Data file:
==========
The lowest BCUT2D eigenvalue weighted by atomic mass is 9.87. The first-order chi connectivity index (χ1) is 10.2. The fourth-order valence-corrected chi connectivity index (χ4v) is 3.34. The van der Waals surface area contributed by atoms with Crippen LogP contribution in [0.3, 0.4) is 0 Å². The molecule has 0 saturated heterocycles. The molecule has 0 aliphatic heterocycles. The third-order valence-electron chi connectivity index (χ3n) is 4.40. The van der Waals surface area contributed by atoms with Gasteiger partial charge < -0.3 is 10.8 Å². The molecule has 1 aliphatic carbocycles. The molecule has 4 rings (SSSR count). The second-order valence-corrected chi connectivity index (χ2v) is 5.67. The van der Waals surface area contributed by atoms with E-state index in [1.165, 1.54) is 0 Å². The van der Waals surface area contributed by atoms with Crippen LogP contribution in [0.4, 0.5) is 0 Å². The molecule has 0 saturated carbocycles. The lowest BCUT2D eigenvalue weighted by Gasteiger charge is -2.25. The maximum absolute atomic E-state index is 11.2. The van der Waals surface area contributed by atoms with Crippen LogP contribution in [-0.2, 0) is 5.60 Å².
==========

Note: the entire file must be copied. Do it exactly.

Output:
The lowest BCUT2D eigenvalue weighted by atomic mass is 9.87. The first-order chi connectivity index (χ1) is 10.2. The fourth-order valence-corrected chi connectivity index (χ4v) is 3.34. The van der Waals surface area contributed by atoms with Crippen LogP contribution in [0.3, 0.4) is 0 Å². The molecule has 0 saturated heterocycles. The molecule has 0 aliphatic heterocycles. The third-order valence-electron chi connectivity index (χ3n) is 4.40. The van der Waals surface area contributed by atoms with Gasteiger partial charge < -0.3 is 10.8 Å². The molecule has 1 aliphatic carbocycles. The molecule has 4 rings (SSSR count). The second-order valence-corrected chi connectivity index (χ2v) is 5.67. The van der Waals surface area contributed by atoms with E-state index in [1.165, 1.54) is 0 Å². The van der Waals surface area contributed by atoms with Crippen LogP contribution in [0.4, 0.5) is 0 Å². The molecule has 0 saturated carbocycles. The lowest BCUT2D eigenvalue weighted by Gasteiger charge is -2.25. The maximum absolute atomic E-state index is 11.2. The van der Waals surface area contributed by atoms with Crippen LogP contribution in [-0.2, 0) is 5.60 Å².